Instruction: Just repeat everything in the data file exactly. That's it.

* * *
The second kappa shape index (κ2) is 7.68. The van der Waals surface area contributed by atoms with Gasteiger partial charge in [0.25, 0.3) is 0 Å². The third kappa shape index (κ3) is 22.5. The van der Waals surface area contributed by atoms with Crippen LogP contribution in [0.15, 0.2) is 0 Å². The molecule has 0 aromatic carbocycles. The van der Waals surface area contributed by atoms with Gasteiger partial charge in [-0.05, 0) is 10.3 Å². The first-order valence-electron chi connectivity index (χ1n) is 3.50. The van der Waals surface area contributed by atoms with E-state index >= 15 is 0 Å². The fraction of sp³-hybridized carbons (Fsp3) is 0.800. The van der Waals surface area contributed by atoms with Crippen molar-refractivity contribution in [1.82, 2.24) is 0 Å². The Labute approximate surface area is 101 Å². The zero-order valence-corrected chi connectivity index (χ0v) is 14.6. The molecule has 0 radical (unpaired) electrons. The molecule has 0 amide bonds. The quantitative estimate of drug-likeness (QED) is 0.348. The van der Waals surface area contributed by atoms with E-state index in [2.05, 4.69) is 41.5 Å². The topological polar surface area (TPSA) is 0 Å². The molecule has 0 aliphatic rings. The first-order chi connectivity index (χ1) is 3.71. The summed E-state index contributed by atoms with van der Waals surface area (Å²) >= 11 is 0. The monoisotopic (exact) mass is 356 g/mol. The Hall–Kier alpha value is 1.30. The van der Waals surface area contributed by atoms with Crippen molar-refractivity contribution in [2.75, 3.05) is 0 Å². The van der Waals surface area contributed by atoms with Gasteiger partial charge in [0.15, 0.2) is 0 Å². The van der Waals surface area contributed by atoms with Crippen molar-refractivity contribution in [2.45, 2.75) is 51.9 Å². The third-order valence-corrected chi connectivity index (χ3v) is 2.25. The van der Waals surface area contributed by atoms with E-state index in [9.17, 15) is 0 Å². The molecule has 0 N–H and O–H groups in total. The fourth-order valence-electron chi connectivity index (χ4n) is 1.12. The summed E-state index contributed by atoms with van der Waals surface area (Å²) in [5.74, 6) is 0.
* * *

The second kappa shape index (κ2) is 7.68. The van der Waals surface area contributed by atoms with Gasteiger partial charge in [0.25, 0.3) is 0 Å². The third kappa shape index (κ3) is 22.5. The van der Waals surface area contributed by atoms with Crippen LogP contribution in [0.15, 0.2) is 0 Å². The molecule has 0 aromatic carbocycles. The van der Waals surface area contributed by atoms with Gasteiger partial charge in [-0.05, 0) is 10.3 Å². The first-order valence-electron chi connectivity index (χ1n) is 3.50. The van der Waals surface area contributed by atoms with E-state index >= 15 is 0 Å². The fraction of sp³-hybridized carbons (Fsp3) is 0.800. The van der Waals surface area contributed by atoms with Crippen molar-refractivity contribution in [1.82, 2.24) is 0 Å². The Labute approximate surface area is 101 Å². The zero-order valence-corrected chi connectivity index (χ0v) is 14.6. The molecule has 0 radical (unpaired) electrons. The molecule has 0 amide bonds. The quantitative estimate of drug-likeness (QED) is 0.348. The van der Waals surface area contributed by atoms with E-state index in [2.05, 4.69) is 41.5 Å². The topological polar surface area (TPSA) is 0 Å². The molecule has 0 aliphatic rings. The first-order chi connectivity index (χ1) is 3.71. The summed E-state index contributed by atoms with van der Waals surface area (Å²) >= 11 is 0. The monoisotopic (exact) mass is 356 g/mol. The Hall–Kier alpha value is 1.30. The van der Waals surface area contributed by atoms with Crippen molar-refractivity contribution in [2.75, 3.05) is 0 Å². The van der Waals surface area contributed by atoms with Gasteiger partial charge in [0.15, 0.2) is 0 Å². The van der Waals surface area contributed by atoms with Crippen molar-refractivity contribution in [2.45, 2.75) is 51.9 Å². The third-order valence-corrected chi connectivity index (χ3v) is 2.25. The van der Waals surface area contributed by atoms with E-state index in [9.17, 15) is 0 Å². The molecule has 0 N–H and O–H groups in total. The fourth-order valence-electron chi connectivity index (χ4n) is 1.12. The summed E-state index contributed by atoms with van der Waals surface area (Å²) in [5.74, 6) is 0.